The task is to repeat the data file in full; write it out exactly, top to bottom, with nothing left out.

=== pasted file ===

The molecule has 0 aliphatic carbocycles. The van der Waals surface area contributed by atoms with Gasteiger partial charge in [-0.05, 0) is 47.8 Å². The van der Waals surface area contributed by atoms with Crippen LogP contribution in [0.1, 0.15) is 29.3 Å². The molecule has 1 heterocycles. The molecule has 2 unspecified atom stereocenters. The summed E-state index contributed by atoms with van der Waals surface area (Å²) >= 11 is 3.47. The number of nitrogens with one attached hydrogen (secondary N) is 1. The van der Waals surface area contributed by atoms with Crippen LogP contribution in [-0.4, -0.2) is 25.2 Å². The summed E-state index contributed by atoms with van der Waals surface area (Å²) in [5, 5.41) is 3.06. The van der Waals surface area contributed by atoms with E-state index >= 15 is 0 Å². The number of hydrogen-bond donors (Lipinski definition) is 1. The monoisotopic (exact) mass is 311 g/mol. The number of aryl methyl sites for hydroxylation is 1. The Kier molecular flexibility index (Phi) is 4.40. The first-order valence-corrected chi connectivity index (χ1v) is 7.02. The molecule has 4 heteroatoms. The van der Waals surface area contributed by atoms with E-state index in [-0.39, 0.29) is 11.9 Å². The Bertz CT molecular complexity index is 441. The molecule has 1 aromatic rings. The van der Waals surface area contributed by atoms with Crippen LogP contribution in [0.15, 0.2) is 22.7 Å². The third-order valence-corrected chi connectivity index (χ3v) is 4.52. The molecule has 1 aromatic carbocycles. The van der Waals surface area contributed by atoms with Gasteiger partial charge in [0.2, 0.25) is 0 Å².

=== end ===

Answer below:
The molecule has 0 aliphatic carbocycles. The van der Waals surface area contributed by atoms with Gasteiger partial charge in [-0.05, 0) is 47.8 Å². The van der Waals surface area contributed by atoms with Crippen LogP contribution in [0.1, 0.15) is 29.3 Å². The molecule has 1 heterocycles. The molecule has 2 unspecified atom stereocenters. The summed E-state index contributed by atoms with van der Waals surface area (Å²) >= 11 is 3.47. The number of nitrogens with one attached hydrogen (secondary N) is 1. The van der Waals surface area contributed by atoms with Crippen LogP contribution in [-0.4, -0.2) is 25.2 Å². The summed E-state index contributed by atoms with van der Waals surface area (Å²) in [5, 5.41) is 3.06. The van der Waals surface area contributed by atoms with E-state index >= 15 is 0 Å². The number of hydrogen-bond donors (Lipinski definition) is 1. The monoisotopic (exact) mass is 311 g/mol. The number of aryl methyl sites for hydroxylation is 1. The Kier molecular flexibility index (Phi) is 4.40. The first-order valence-corrected chi connectivity index (χ1v) is 7.02. The molecule has 4 heteroatoms. The van der Waals surface area contributed by atoms with E-state index in [-0.39, 0.29) is 11.9 Å². The Bertz CT molecular complexity index is 441. The molecule has 1 aromatic rings. The van der Waals surface area contributed by atoms with Crippen LogP contribution in [0.15, 0.2) is 22.7 Å². The third-order valence-corrected chi connectivity index (χ3v) is 4.52. The molecule has 1 aromatic carbocycles. The van der Waals surface area contributed by atoms with Gasteiger partial charge in [0.2, 0.25) is 0 Å².